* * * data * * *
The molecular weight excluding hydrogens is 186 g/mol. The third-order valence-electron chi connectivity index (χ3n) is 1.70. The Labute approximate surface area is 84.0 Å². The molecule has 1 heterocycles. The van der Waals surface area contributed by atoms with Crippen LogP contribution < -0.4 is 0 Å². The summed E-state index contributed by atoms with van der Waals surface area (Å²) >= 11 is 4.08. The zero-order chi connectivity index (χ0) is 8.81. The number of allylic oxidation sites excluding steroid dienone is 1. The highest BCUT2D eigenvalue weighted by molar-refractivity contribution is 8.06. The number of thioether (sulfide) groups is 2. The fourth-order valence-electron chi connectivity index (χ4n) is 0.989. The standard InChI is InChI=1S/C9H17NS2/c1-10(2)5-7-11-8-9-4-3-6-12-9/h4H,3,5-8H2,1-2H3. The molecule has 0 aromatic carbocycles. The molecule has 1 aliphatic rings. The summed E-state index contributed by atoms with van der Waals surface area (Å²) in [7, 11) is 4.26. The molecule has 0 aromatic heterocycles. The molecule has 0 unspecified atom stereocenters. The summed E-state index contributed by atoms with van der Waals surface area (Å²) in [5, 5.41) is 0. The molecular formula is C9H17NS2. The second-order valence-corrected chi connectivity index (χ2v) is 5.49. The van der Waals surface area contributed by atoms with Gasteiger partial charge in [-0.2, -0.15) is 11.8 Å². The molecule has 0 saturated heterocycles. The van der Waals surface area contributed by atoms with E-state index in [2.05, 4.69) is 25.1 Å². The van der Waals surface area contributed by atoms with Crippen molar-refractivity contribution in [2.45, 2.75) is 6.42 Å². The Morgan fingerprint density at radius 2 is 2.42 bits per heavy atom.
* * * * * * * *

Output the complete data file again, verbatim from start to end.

The molecular weight excluding hydrogens is 186 g/mol. The third-order valence-electron chi connectivity index (χ3n) is 1.70. The Labute approximate surface area is 84.0 Å². The molecule has 1 heterocycles. The van der Waals surface area contributed by atoms with Crippen LogP contribution < -0.4 is 0 Å². The summed E-state index contributed by atoms with van der Waals surface area (Å²) >= 11 is 4.08. The zero-order chi connectivity index (χ0) is 8.81. The number of allylic oxidation sites excluding steroid dienone is 1. The highest BCUT2D eigenvalue weighted by molar-refractivity contribution is 8.06. The number of thioether (sulfide) groups is 2. The fourth-order valence-electron chi connectivity index (χ4n) is 0.989. The standard InChI is InChI=1S/C9H17NS2/c1-10(2)5-7-11-8-9-4-3-6-12-9/h4H,3,5-8H2,1-2H3. The molecule has 0 aromatic carbocycles. The molecule has 1 aliphatic rings. The summed E-state index contributed by atoms with van der Waals surface area (Å²) in [7, 11) is 4.26. The molecule has 0 aromatic heterocycles. The molecule has 0 unspecified atom stereocenters. The summed E-state index contributed by atoms with van der Waals surface area (Å²) in [5, 5.41) is 0. The molecular formula is C9H17NS2. The second-order valence-corrected chi connectivity index (χ2v) is 5.49. The van der Waals surface area contributed by atoms with Gasteiger partial charge in [-0.2, -0.15) is 11.8 Å². The molecule has 0 saturated heterocycles. The van der Waals surface area contributed by atoms with E-state index in [2.05, 4.69) is 25.1 Å². The van der Waals surface area contributed by atoms with Crippen molar-refractivity contribution in [2.45, 2.75) is 6.42 Å². The Morgan fingerprint density at radius 2 is 2.42 bits per heavy atom.